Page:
La Tía Tula (1964)

Continuing in my endeavour to devote February to my blog readers, a film that was not just recommended to me by a reader, but actually gifted. Bawa, who was one of the first people to encourage me to watch and review international cinema on this blog, gave me an English-subtitled DVD of this classic Spanish film a couple of years ago. I’ve been meaning to see it ever since, and finally got around to watching it this week.

La Tía Tula (‘Aunt Tula’) is one of those films where not very much actually happens in the way of story. Or, rather, the story rests not so much on a series of events, but on a slow, subtle progression (which, by contrast, makes the handful of important events in the plot even more dramatic than they would otherwise have been).

Aurora Bautista and Carlos Estrada in La Tia Tula

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El Verdugo (1963)

The past year has been a rather tragic one when it comes to classic cinema: Jean Simmons died in January; Lena Horne passed on in May, and then, just a little over a month back, Tony Curtis died. And, about a week ago, I got an e-mail from blog reader and friend Bawa to say that Spanish director Luis García Berlanga had died. Berlanga, the audacious film maker about whom Franco is supposed to have said, “Berlanga is not a Communist; he is worse than a Communist, he is a bad Spaniard.” Berlanga, creator of the superb Bienvenido, Mister Marshall!, which Bawa gave to me and helped spark off an enthusiasm for the work of this immensely talented film maker. Berlanga, who with this film derided capital punishment and made himself so unpopular with the Spanish government that they tried to stop the screening of El Verdugo at the Venice Film Festival… RIP.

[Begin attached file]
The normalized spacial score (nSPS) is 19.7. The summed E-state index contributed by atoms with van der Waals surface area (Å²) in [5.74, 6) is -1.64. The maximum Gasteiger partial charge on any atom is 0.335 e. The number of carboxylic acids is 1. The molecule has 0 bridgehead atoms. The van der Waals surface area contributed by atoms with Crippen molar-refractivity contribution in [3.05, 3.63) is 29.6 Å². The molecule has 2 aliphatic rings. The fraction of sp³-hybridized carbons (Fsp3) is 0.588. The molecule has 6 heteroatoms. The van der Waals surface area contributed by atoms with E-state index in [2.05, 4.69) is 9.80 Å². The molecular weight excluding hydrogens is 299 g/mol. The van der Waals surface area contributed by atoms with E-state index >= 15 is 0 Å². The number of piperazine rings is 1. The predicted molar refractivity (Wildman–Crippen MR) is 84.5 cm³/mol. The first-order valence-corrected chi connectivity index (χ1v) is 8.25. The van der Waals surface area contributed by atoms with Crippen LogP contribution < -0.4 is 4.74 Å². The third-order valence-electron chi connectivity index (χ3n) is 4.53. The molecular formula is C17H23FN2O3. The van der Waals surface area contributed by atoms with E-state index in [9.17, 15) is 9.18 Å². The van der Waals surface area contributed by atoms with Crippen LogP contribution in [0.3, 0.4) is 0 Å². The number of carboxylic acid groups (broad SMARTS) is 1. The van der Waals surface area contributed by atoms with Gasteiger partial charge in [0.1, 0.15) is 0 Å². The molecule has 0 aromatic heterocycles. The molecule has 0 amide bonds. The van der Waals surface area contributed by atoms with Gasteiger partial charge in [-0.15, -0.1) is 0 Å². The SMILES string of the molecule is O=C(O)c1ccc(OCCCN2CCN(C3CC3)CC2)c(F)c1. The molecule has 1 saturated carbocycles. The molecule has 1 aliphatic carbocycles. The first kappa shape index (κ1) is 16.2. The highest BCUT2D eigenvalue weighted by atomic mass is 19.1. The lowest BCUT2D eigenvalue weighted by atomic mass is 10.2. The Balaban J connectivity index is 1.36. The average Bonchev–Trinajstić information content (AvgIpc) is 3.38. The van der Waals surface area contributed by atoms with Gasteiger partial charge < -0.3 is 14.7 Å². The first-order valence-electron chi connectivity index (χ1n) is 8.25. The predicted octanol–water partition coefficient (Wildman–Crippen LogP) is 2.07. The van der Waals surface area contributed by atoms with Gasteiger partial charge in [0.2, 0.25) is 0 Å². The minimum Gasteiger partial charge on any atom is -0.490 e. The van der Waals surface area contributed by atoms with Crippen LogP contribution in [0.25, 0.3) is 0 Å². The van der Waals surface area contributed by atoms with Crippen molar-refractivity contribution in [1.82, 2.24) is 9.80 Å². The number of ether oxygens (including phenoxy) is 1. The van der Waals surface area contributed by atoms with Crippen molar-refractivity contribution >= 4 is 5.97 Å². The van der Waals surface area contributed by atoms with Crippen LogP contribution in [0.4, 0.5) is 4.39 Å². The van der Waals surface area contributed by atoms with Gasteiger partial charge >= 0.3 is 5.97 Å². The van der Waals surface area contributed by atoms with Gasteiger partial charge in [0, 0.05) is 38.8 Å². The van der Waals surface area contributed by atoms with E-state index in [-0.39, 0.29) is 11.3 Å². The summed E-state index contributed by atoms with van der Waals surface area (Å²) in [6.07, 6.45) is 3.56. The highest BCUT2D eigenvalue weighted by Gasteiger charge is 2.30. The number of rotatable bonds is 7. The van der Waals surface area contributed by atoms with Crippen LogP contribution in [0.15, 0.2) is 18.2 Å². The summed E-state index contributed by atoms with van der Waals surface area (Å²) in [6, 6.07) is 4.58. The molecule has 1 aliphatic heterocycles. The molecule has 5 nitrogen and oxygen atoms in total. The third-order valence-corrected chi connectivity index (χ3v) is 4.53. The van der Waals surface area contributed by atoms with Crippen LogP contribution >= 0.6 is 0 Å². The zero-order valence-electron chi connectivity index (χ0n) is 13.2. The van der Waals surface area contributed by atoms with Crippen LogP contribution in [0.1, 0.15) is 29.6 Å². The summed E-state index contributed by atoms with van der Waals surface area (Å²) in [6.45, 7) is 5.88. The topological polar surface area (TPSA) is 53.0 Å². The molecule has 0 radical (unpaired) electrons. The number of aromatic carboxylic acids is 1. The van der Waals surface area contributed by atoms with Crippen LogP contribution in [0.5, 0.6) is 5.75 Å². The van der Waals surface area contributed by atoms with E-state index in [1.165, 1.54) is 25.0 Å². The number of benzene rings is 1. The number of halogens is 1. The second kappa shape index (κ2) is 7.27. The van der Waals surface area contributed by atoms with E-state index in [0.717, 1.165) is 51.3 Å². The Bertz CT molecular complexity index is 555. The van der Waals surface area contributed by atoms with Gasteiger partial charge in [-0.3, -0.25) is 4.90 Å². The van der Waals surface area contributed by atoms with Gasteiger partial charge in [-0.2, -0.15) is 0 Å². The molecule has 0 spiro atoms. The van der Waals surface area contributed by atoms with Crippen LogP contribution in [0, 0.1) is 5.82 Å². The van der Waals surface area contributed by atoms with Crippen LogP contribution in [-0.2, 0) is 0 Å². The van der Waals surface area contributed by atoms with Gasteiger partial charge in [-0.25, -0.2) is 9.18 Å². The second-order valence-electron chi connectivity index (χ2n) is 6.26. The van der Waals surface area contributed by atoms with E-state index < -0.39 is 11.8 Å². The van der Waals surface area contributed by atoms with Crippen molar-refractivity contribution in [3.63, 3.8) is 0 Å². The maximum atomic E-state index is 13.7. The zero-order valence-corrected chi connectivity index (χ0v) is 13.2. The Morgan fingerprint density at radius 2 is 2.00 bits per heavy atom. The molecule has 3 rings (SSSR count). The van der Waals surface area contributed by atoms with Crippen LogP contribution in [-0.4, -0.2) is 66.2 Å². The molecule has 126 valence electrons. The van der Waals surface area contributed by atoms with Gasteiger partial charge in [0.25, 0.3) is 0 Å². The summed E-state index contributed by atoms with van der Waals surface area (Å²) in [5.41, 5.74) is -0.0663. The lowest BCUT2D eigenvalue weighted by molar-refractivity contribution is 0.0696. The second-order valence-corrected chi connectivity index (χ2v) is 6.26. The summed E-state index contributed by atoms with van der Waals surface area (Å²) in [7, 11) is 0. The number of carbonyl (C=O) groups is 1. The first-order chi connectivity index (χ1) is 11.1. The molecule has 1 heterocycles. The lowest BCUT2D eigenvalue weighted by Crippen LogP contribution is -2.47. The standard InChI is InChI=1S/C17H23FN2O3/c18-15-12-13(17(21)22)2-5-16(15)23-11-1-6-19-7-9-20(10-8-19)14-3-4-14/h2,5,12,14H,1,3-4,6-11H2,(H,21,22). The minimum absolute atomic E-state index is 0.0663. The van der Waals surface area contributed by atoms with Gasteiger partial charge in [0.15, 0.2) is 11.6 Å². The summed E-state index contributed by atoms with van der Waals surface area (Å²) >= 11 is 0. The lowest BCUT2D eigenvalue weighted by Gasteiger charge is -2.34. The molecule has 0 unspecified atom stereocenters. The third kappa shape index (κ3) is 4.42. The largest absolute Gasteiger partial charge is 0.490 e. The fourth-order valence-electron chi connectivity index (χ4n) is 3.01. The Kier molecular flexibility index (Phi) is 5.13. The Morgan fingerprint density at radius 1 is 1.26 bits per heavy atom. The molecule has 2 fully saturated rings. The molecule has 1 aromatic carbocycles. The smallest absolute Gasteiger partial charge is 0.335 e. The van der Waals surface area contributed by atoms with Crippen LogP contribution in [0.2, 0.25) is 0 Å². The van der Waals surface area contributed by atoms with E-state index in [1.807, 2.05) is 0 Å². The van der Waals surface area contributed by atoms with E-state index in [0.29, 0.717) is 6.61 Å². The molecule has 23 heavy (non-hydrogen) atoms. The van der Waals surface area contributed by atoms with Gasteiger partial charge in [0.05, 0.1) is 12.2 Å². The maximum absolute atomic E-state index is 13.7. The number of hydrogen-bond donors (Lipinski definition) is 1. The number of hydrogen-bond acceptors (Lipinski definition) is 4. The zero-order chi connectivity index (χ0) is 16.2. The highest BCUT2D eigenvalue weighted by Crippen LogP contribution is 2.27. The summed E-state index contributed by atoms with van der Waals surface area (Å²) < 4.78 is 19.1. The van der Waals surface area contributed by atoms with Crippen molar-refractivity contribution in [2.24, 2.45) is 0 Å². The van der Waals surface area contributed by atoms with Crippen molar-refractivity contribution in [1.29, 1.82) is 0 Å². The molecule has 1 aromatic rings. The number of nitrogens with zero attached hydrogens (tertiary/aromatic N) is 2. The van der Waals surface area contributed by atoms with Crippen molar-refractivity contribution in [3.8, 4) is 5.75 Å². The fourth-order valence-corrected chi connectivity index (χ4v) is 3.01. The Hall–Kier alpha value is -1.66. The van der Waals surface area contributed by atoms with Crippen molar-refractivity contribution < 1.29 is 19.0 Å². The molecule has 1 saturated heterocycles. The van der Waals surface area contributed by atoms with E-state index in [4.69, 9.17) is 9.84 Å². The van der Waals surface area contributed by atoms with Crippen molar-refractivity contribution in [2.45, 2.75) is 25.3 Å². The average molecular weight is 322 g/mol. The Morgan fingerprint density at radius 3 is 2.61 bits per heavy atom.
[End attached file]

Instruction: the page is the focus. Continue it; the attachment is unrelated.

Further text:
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Bienvenido, Mister Marshall! (1953)

A while back, a discussion on one of my posts meandered its way into films that weren’t English or Hindi—basically, films I don’t generally watch, mainly because they’re difficult to get hold of. One of my readers, Bawa, mentioned Spanish cinema of the 50’s and 60’s, even taking the trouble of listing some of the classics. And as if that wasn’t generous enough, she went to the extent of searching high and low in Bilbao to find some of these films, with English subtitles, for me. She eventually found one, Beinvenido, Mister Marshall! (Welcome, Mister Marshall!) and gifted it to me while on a trip to India. I was, obviously, very grateful.
Having watched the film—an unforgettably heart-warming and funny take on rural Spain in the mid 20th century—I’m feeling even more blessed that I have readers such as this. Thank you, Bawa.

Bienvenido, Mister Marshall!

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